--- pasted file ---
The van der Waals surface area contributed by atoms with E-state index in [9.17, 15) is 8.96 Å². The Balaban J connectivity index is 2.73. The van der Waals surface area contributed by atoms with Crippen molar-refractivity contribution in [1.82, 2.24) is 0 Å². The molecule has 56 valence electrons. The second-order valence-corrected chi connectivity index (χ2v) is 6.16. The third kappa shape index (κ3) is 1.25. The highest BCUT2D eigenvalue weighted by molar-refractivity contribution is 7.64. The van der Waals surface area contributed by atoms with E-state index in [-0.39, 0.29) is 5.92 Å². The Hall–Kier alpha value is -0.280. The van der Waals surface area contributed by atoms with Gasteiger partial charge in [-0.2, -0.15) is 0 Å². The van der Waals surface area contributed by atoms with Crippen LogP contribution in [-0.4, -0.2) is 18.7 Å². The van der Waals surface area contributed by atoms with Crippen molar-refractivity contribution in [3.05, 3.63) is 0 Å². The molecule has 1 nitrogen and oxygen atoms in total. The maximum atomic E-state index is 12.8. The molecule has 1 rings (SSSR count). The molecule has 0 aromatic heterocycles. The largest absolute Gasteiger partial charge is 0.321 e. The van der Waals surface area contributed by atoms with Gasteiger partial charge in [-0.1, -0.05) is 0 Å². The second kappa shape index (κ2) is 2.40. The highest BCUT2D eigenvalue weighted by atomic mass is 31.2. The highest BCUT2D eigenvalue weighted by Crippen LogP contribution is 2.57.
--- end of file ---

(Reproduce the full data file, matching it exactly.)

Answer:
The van der Waals surface area contributed by atoms with E-state index in [9.17, 15) is 8.96 Å². The Balaban J connectivity index is 2.73. The van der Waals surface area contributed by atoms with Crippen molar-refractivity contribution in [1.82, 2.24) is 0 Å². The molecule has 56 valence electrons. The second-order valence-corrected chi connectivity index (χ2v) is 6.16. The third kappa shape index (κ3) is 1.25. The highest BCUT2D eigenvalue weighted by molar-refractivity contribution is 7.64. The van der Waals surface area contributed by atoms with E-state index in [-0.39, 0.29) is 5.92 Å². The Hall–Kier alpha value is -0.280. The van der Waals surface area contributed by atoms with Gasteiger partial charge in [-0.2, -0.15) is 0 Å². The van der Waals surface area contributed by atoms with Crippen LogP contribution in [-0.4, -0.2) is 18.7 Å². The van der Waals surface area contributed by atoms with Crippen molar-refractivity contribution in [3.05, 3.63) is 0 Å². The molecule has 1 nitrogen and oxygen atoms in total. The maximum atomic E-state index is 12.8. The molecule has 1 rings (SSSR count). The molecule has 0 aromatic heterocycles. The largest absolute Gasteiger partial charge is 0.321 e. The van der Waals surface area contributed by atoms with Gasteiger partial charge in [-0.1, -0.05) is 0 Å². The second kappa shape index (κ2) is 2.40. The highest BCUT2D eigenvalue weighted by atomic mass is 31.2. The highest BCUT2D eigenvalue weighted by Crippen LogP contribution is 2.57.